Thursday, July 10, 2008

Angels as elemental nature spirits























These two pictures are among Gustave Dore's illustrations of Coleridge's Rhyme of the Ancient Mariner. I love Dore's pictures, but it is hard to comment on these as I have not read the poem.

The angels in the picture seem to have been portrayed like fairies or nature spirits. Christians would generally not think of angels as nature spirits, but I think this may be to some extent a valid idea. I recently quoted John Henry Newman, who viewed angels as being intimately connected with the forces of nature.

The idea that nature is intimately connected with spirits is very common throughout the world, particularly in many animistic tribal cultures. Perhaps we may even say that the idea is a basic belief. Given that the cosmos God has made is fundamentally hierarchical, it seems natural to believe that God's providential sustaining and governing of creation takes place through intermediate beings. If so, when we experience God's glory reflected in creation, we also experience the created glory of the angels who communicate the divine reality.

There are a number of texts that would support the role of angels in creation and providence. Firstly, God says 'let us make man in our image.' It is common for conservative Christians to regard the 'us' as a reference to the Trinity, but this conclusion finds little support among Hebrew scholars. It is more likely that the 'us' are the divine council of heavenly beings who work with God. This council is referred to in a number of places in the Old Testament, such as in the first chapter of Job, Psalm 82 and 1 Kings 22. This view is defended here by Michael Heiser. That angels might be involved in the work of creation should not be thought of as compromising monetheism; they would not have created matter ex-nihil, but only worked in the development and shaping of this matter.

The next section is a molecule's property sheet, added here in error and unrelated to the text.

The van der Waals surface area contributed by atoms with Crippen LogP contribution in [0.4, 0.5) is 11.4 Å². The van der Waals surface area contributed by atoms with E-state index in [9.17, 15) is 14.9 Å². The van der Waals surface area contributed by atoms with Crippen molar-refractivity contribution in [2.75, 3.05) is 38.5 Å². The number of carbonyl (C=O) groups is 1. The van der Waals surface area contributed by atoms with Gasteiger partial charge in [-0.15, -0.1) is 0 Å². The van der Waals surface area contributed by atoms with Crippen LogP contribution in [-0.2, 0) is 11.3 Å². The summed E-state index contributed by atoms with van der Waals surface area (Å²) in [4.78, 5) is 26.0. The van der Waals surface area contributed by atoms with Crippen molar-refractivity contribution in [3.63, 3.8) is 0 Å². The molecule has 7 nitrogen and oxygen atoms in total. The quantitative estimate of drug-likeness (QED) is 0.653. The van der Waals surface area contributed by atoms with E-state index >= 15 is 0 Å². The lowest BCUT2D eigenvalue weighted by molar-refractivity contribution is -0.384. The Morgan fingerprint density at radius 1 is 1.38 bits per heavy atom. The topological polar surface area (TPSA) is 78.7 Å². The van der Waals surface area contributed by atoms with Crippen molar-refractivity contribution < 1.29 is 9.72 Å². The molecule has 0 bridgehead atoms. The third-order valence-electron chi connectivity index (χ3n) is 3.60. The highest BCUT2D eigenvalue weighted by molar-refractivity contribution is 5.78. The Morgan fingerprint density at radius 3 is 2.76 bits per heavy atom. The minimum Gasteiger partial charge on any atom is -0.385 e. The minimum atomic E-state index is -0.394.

Galatians 4:3 refers to sinner being under bondage to the 'elements of this world.' This probably refers to spiritual beings. This fits with Paul's references to principalities, powers, mights, thrones and dominions. These spiritual beings, who were originally appointed to govern the cosmos and mediate God's sovereign rule still exercise authority over creation. This enables us to understand why there are so many natural disasters and diseaises in the world. The creation is being corrupted by the misrule of angelic powers and elements.

When the morning stars sang together, and all the sons of God shouted for joy (Job 38:7)


In a number of places, the Bible connects the stars of heaven with the angelic hosts. There seems to be an intimate connection between the two. Thus, when we see the stars, we are seeing the divine glory being mediated through the working of the sons of god. The universe that we inhabit is a pale reflection of the greater glory of the heaven where God and His hosts dwell.

Yet we shall be translated to that position. God created man in His image. Though we are like the angels, we are lesser than them now. However, in Christ, the Lord is gathering together a people who will come to be transformed into the divine glory of heaven. Believers in Christ are to share the beauty and the radiance of those beings created in the distant beginning. It is God's purpose that the redeemed should come to exercise that position of ruling authority over the whole of creation, to replace that fallen hierarchy that now governs the cosmos. Mankind, redeemed in Christ is to be at the head of all creation.

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